Education is an example of a resource that can be used to correct income inequality in the United States. In the United States, education is funded privately or publicly. The public school system in the United States is associated with relatively fewer resources because it depends on funds from state and regional taxes.

For instance, the government was forced to cut back school funding after the recession that hit the country between 2009 and 2012.

On the other hand, private schools have a stream of resources that guarantee smooth learning processes for their students. In my view, economic inequality and lack of upward mobility can be easily attributed to the fact that some children lack adequate educational resources.

Moreover, children who come from affluent families are likely to have adequate educational resources at their disposal. Policy makers have argued that making educational resources available to all individuals would reduce the current levels of income inequality in the United States (Keister and Moller 69).

Furthermore, affordable higher education can significantly reduce levels of income inequality and promote upward mobility. Chetty’s article has touched on how education affects the variables that are used to measure upward mobility.

Current statistics indicate that the United States ranks at number twenty-eight out of thirty-eight developed countries when it comes to the country’s ability to make adequate educational resources available to all children (Goldin and Katz 49).

The levels of a parent’s income as a variable also dictates the type of education that children will receive and this fact promotes or diminishes upward mobility.

In their article, Thomas Piketty and Emanuel Saez conduct a comprehensive study on trends of income inequality in the United States between 1913 and 1998 (Saez and Piketty 12).

The article focuses on economic events that have had significant impacts on income and wage earnings such as the World War II and the Great Depression. In addition, the authors of this article explain how major financial shocks in the history of the United States have impacted income inequality.

According to the article, the working rich have taken the majority of income share from land barons in the course of the last century.

Kuznet has hypothesized that income inequality should follow a definite pattern where it peaks during the height of industrialization and continues to drop as more workers join the production process.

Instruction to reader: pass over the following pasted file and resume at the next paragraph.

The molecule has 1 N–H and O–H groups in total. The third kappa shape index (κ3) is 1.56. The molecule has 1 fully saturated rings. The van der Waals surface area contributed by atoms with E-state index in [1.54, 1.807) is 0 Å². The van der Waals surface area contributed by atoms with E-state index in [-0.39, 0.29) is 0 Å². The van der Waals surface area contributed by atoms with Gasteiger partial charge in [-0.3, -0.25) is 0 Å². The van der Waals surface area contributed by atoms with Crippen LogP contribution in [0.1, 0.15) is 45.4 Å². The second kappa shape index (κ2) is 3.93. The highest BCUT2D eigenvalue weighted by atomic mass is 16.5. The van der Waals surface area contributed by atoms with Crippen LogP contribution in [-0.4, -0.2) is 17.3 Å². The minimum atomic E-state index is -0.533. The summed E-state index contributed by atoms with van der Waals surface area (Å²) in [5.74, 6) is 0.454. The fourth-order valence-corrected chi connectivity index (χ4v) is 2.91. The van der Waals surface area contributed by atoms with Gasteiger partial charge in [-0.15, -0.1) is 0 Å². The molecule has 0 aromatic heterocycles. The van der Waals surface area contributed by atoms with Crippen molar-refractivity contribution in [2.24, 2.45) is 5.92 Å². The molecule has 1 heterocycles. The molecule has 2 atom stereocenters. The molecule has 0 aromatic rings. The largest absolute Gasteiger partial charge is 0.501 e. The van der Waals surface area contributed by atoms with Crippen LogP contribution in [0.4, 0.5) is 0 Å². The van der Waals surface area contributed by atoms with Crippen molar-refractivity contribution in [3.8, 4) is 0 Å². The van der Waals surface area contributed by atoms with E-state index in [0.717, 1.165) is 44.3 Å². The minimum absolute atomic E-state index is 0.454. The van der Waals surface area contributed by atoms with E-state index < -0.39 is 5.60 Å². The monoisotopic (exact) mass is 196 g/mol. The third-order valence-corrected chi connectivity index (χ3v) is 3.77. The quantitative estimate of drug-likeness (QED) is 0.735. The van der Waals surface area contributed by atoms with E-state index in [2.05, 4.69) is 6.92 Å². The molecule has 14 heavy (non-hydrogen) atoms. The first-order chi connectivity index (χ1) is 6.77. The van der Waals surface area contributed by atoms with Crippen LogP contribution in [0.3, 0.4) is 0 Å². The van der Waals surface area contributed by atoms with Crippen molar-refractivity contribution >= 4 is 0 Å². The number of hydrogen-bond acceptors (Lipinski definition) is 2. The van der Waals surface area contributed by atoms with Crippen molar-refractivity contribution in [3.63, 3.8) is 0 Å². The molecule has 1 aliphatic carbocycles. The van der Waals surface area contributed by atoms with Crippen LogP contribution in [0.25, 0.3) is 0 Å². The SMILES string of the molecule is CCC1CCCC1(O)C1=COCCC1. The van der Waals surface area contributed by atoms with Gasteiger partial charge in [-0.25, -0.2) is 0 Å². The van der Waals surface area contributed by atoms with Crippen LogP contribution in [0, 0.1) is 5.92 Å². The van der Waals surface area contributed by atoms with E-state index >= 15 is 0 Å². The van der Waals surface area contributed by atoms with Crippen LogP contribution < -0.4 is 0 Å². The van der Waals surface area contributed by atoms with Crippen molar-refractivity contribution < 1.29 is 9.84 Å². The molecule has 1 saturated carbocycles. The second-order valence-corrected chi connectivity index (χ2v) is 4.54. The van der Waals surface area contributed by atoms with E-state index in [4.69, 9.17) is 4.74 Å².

However, this hypothesis only worked until 1970. After 1970, inequality was on the rise again and this anomaly called attention to Kuznet’s theory of economic inequality. Economic experts have observed that the rise of income inequality in the 1970s does not necessarily discredit Kuznet’s inequality hypothesis.

The reversal of income inequality trends during the 1970’s has been explored by a number of economic scholars. In 1970, most stakeholders were not prepared for the high levels of income inequality that had only been witnessed during the 1930s.

Some economists have termed the period after 1970 as the era of “Great Divergence”. Interestingly, the trend that started during the 1970s was sustained during the next thirty years.

The period of ‘Great Divergence’ was only interrupted by other economically significant events such as “the economic recession of 1990, the dot-com bubble of 2001, and the real-estate bust of 2007” (Saez and Piketty 9).

There is a big difference between the income inequality of 1930s and that of 1970s. In 1930s, most of the people who were favored by income inequality obtained their money from capitalistic ventures. However, the top earners of the post 1970s’ period were mainly workers.

A recent trend in income inequality happened in 2011 when financial observers found that the income levels of the middle class had stagnated.

For instance, I am aware of statistics that reveal that the earnings “of households in the top 1 percent of earners grew by 275%, compared to 65% for the next 19 percent, just under 40% for the next 60 percent, and 18% for the bottom fifth of households” (Keister and Moller 70).